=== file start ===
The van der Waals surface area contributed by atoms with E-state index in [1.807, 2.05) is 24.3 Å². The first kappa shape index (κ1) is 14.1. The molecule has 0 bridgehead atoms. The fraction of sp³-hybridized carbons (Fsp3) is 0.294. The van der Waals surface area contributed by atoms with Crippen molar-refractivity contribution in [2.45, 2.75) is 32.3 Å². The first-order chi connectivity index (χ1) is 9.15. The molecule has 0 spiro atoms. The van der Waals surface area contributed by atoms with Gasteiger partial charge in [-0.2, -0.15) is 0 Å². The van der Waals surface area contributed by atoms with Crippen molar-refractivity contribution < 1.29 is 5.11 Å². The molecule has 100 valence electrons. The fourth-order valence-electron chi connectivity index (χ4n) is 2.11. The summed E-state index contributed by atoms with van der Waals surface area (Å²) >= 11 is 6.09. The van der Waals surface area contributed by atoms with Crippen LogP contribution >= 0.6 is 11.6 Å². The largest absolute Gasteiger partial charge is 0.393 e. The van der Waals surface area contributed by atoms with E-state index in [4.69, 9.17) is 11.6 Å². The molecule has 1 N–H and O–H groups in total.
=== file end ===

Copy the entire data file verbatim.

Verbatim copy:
The van der Waals surface area contributed by atoms with E-state index in [1.807, 2.05) is 24.3 Å². The first kappa shape index (κ1) is 14.1. The molecule has 0 bridgehead atoms. The fraction of sp³-hybridized carbons (Fsp3) is 0.294. The van der Waals surface area contributed by atoms with Crippen molar-refractivity contribution in [2.45, 2.75) is 32.3 Å². The first-order chi connectivity index (χ1) is 9.15. The molecule has 0 spiro atoms. The van der Waals surface area contributed by atoms with Gasteiger partial charge in [-0.2, -0.15) is 0 Å². The van der Waals surface area contributed by atoms with Crippen molar-refractivity contribution < 1.29 is 5.11 Å². The molecule has 100 valence electrons. The fourth-order valence-electron chi connectivity index (χ4n) is 2.11. The summed E-state index contributed by atoms with van der Waals surface area (Å²) >= 11 is 6.09. The van der Waals surface area contributed by atoms with Crippen LogP contribution >= 0.6 is 11.6 Å². The largest absolute Gasteiger partial charge is 0.393 e. The van der Waals surface area contributed by atoms with E-state index in [4.69, 9.17) is 11.6 Å². The molecule has 1 N–H and O–H groups in total.